By Leika Kihara
WASHINGTON (Reuters) – Deepening negative interest rates remains an option if the Bank of Japan were to ramp up stimulus, though any such move must be accompanied by fiscal and structural steps to be effective, a senior International Monetary Fund official said on Friday.
Odd Per Brekk, deputy director of the IMF’s Asia and Pacific department, also said the BOJ had room to enhance communication by linking its commitment to keep rates low more clearly to its 2% inflation target.
“We think that lowering the negative interest rate remains an option. Of course, given stubbornly anchored inflation expectations, a whole package (of steps) is needed, especially structural reforms,” Brekk, who is the IMF’s mission chief of Japan, told Reuters on the sidelines of the IMF and World Bank fall meetings.
The BOJ deployed an aggressive monetary easing program in 2013 as part of the “three arrows” of Prime Minister Shinzo Abe’s “Abenomics” stimulus policies, which were aimed at pulling the country out of deflation.
While the monetary easing and fiscal spending helped stimulate growth, critics say Abe failed to deliver on the structural reforms needed to boost Japan’s growth potential, such as labor market reforms.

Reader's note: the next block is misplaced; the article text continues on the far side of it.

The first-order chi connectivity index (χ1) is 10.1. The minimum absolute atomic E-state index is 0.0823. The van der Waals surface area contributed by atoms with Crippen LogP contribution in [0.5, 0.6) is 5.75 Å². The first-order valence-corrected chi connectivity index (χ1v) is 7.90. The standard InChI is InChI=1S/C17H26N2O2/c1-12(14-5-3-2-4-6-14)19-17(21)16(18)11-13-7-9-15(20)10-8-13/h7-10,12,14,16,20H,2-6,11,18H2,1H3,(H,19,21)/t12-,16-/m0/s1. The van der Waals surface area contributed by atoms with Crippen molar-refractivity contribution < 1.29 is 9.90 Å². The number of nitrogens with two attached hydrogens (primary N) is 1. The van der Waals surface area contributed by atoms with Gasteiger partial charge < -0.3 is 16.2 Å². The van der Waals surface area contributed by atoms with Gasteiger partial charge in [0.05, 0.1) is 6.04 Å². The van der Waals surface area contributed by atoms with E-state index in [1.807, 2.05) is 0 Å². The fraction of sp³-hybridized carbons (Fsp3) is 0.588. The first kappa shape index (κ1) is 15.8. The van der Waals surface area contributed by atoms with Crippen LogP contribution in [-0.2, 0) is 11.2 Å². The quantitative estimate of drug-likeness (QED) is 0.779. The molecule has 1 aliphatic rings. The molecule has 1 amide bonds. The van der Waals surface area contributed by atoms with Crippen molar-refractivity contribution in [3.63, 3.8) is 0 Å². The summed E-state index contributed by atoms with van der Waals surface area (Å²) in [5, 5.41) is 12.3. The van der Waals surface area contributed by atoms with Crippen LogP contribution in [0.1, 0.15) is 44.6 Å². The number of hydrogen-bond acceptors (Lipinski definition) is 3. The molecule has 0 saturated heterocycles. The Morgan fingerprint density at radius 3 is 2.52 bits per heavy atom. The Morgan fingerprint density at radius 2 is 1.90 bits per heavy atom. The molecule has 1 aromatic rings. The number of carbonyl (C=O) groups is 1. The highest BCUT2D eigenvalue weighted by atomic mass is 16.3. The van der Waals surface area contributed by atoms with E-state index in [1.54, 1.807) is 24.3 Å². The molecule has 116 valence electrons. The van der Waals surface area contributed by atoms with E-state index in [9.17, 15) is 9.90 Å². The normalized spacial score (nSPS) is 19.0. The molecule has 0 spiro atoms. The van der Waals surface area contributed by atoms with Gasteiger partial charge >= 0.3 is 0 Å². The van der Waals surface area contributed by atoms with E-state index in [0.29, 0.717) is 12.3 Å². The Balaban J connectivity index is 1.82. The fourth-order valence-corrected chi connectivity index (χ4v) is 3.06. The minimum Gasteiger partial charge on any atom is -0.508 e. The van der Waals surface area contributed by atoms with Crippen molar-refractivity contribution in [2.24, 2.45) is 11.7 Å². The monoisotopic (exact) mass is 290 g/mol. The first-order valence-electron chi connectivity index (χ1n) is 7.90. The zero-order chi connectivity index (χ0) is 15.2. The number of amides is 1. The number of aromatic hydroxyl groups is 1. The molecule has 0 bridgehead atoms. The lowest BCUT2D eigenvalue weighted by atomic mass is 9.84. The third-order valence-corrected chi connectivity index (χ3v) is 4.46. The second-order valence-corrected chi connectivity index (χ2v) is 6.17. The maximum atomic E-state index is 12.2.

Brekk refrained from commenting on whether the BOJ could or should ease monetary policy at its rate review this month.
Markets are rife with speculation the BOJ could top up stimulus at its Oct. 30-31 meeting, after it signaled last month the chance of imminent action by warning of escalating overseas risks.
BOJ Governor Haruhiko Kuroda has said deepening negative rates is among key options if the central bank were to ease.
But the move is highly controversial as it would put further strain on financial institutions’ profits and could discourage them from boosting lending. Some analysts warn that further rate cuts could push some regional banks into financial trouble.
Brekk said the plight of regional banks must be dealt with as a structural problem that can be addressed by strengthened oversight and supervision by bank regulators.
“What we are recommending is to deal with those issues through changes in business models. For regional banks, it may perhaps involve consolidation, though it may be difficult for many reasons,” he said.
Under a policy dubbed yield curve control (YCC), the BOJ guides short-term rates at -0.1% and the 10-year government bond yield around 0% to achieve its elusive 2% inflation target.
It has pledged to keep rates at current ultra-low levels for an extended period of time, at least until around spring next year.
(Reporting by Leika Kihara; Editing by Paul Simao)